Ainhoa Arteta Shines as Tosca in San Sebastian

SpainSpain Puccini: Tosca, Orquesta Sinfónica de Euskadi, Coro Easo, Miguel Ángel Gómez Martínez (conductor), Kursaal, San Sebastian, Spain, 13.8.2015 (JMI)

Photo Courtesy of
Ainhoa Arteta as Tosca in San Sebastian


Floria Tosca: Ainhoa Arteta
Mario Cavaradossi: Teodor Ilincai
Baron Scarpia: Roberto Frontali
Angelotti: David Lagares
Sacristán: Valeriano Lanchas
Spoletta: Francisco Vas
Sciarrone: Rubén Ramada
Jailer: Juan Carlos Rey
Shepherd: Luis Larrañaga


Production: Barcelona’s Liceu in co-production with Seville’s Maestranza
Direction and Sets: Paco Azorín
Costumes: Isidre Prunés
Lighting: Pedro Yagüe


San Sebastian’s Qincena Musical is a must-see event every summer. Despite its name (Fifteen Days), the program in recent years has run through the entire month of August, with appealing concerts and at least one opera. As far as this year is concerned, there is a full performance of Tosca and a concert version of Mendi Mendiyan by Basque composer José María Usandizaga (this year marks the 100th anniversary of his premature death).

I had seen and reviewed this Paco Azorín staging earlier in Barcelona.

The production remains basically the same, but there are some important changes in the last act: the set has been simplified, apparently due to problems at the Kursaal. The original staging took place on the roof of the prison, which has now been replaced by an iron gate and a staircase that takes the action to the front of the stage. In my opinion, this is a positive change  ̶  the original set-up was rather problematic for the singers.

Miguel Ángel Gómez Martínez offered effective conducting, but with excessively slow tempi that made his reading somewhat tedious, especially in Act I. Suffice it to say that the pure musical length of the opera was 14 minutes longer than the above-mentioned Barcelona performance. The orchestra did well under his baton, and the same goes for the chorus.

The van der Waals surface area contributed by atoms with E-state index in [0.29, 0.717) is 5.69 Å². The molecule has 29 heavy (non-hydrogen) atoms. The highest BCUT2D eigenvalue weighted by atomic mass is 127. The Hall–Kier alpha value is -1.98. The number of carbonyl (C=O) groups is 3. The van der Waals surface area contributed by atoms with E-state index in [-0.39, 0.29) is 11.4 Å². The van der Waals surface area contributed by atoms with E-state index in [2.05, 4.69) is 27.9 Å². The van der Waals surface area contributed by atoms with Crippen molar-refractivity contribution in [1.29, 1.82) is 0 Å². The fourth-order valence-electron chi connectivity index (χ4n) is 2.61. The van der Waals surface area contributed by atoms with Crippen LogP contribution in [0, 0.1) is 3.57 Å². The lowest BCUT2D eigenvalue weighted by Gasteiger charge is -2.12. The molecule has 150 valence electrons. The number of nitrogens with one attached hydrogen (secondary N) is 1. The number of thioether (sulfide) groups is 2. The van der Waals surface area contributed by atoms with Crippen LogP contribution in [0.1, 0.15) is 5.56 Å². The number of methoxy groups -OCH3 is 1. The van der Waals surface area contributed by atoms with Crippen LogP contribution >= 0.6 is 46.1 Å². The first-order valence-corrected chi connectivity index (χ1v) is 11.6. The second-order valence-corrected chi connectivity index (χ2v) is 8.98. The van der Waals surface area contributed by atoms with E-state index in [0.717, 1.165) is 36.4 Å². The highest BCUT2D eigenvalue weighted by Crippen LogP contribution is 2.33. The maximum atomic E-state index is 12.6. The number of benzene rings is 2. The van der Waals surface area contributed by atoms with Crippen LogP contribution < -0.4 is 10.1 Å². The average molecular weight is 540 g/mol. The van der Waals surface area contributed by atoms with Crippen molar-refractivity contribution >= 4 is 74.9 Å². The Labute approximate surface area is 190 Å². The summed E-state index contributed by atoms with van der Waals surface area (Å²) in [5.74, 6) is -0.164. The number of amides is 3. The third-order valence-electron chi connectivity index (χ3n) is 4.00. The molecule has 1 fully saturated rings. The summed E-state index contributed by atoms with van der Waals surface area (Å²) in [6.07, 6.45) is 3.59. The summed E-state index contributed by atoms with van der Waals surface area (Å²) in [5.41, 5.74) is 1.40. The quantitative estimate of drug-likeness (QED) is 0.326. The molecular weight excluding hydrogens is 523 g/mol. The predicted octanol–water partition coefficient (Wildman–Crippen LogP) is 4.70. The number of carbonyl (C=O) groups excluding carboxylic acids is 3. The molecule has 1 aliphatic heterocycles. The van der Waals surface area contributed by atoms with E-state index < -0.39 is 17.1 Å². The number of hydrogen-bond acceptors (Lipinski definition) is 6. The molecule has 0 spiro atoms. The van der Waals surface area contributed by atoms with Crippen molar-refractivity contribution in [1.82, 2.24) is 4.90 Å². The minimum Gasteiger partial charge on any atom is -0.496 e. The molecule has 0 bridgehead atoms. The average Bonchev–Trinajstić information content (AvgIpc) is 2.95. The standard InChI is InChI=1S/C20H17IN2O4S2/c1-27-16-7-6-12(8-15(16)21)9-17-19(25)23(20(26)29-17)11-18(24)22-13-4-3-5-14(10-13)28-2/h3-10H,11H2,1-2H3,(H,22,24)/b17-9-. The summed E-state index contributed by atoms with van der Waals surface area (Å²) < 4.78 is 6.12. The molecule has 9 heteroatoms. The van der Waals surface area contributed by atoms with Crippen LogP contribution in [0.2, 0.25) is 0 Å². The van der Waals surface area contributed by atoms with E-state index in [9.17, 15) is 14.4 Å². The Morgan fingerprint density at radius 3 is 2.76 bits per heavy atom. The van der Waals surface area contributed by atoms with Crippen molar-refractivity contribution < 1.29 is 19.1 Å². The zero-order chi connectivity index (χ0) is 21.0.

Ainhoa ​​Arteta sang the role of Floria Tosca for the first time in Spain, following her debut in the role in Bologna in March 2014. From my perspective, she was the best singer in the cast with a voice that shines especially in verismo characters. Tosca demands a great performer, and Ainhoa ​​Arteta was at the required level, offering beautiful piani in her aria “Vissi d’arte.”

Romanian tenor Teodor Ilincai as Cavaradossi had a strong voice but was short on feeling. There’s no doubt that in vocal terms he delivered what the character requires: his voice has gained in weight and size in a short time without losing the top notes. But as a singer he leaves something to be desired. As was the case a few months ago with his Alfredo at Teatro Real, he seemed to be looking for decibels instead of focusing on emotions. His two arias passed unnoticed, and he showed . feeling only in “O dolci mani.”

Scarpia is one of the most evil characters in the whole repertoire, and the part demands a dark voice, with much attention paid to nuances. Roberto Frontali is a fine singer, but his is not the voice for Scarpia. There was also some searching for decibels in his performance.

Among the secondary characters, Valeriano Lanchas was a satisfactory Sacristan. Francisco Vas was always the good professional in the part of Spoletta, and David Lagares was serviceable as Angelotti. Finally, the very young Luis Larrañaga made an excellent shepherd.

There was a full house, and the audience was very warm towards the artists at the final bows, particularly with Ainhoa ​​Arteta.


Jose M. Irurzun

Leave a Comment